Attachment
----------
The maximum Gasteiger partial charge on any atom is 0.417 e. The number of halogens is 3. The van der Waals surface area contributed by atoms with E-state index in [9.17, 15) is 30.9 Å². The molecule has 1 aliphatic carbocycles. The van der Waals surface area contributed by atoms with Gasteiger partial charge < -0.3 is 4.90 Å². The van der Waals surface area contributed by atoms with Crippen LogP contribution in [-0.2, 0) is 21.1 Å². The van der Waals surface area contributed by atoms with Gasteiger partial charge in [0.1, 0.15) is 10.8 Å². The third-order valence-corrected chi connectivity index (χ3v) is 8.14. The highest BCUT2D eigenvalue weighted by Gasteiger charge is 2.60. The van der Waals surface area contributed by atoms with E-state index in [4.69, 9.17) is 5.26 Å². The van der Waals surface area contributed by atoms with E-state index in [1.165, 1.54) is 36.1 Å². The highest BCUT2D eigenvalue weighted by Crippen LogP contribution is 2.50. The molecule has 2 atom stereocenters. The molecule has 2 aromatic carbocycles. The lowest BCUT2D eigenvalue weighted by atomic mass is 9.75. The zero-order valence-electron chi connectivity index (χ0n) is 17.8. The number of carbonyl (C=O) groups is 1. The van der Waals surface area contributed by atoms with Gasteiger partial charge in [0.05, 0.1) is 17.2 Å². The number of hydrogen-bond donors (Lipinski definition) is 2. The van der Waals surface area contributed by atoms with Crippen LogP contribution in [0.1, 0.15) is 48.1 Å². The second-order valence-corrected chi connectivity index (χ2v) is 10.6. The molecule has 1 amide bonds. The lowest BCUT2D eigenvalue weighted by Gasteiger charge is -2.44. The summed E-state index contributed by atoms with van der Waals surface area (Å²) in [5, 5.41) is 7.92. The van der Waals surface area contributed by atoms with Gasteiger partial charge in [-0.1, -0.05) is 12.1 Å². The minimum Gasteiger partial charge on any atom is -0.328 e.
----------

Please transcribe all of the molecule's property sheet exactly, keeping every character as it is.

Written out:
The maximum Gasteiger partial charge on any atom is 0.417 e. The number of halogens is 3. The van der Waals surface area contributed by atoms with E-state index in [9.17, 15) is 30.9 Å². The molecule has 1 aliphatic carbocycles. The van der Waals surface area contributed by atoms with Gasteiger partial charge < -0.3 is 4.90 Å². The van der Waals surface area contributed by atoms with Crippen LogP contribution in [-0.2, 0) is 21.1 Å². The van der Waals surface area contributed by atoms with Gasteiger partial charge in [0.1, 0.15) is 10.8 Å². The third-order valence-corrected chi connectivity index (χ3v) is 8.14. The highest BCUT2D eigenvalue weighted by Gasteiger charge is 2.60. The van der Waals surface area contributed by atoms with E-state index in [4.69, 9.17) is 5.26 Å². The van der Waals surface area contributed by atoms with E-state index in [1.165, 1.54) is 36.1 Å². The highest BCUT2D eigenvalue weighted by Crippen LogP contribution is 2.50. The molecule has 2 atom stereocenters. The molecule has 2 aromatic carbocycles. The lowest BCUT2D eigenvalue weighted by atomic mass is 9.75. The zero-order valence-electron chi connectivity index (χ0n) is 17.8. The number of carbonyl (C=O) groups is 1. The van der Waals surface area contributed by atoms with Gasteiger partial charge in [0.05, 0.1) is 17.2 Å². The number of hydrogen-bond donors (Lipinski definition) is 2. The van der Waals surface area contributed by atoms with Crippen LogP contribution in [0.1, 0.15) is 48.1 Å². The second-order valence-corrected chi connectivity index (χ2v) is 10.6. The molecule has 1 amide bonds. The lowest BCUT2D eigenvalue weighted by Gasteiger charge is -2.44. The summed E-state index contributed by atoms with van der Waals surface area (Å²) in [5, 5.41) is 7.92. The van der Waals surface area contributed by atoms with Gasteiger partial charge in [-0.1, -0.05) is 12.1 Å². The minimum Gasteiger partial charge on any atom is -0.328 e.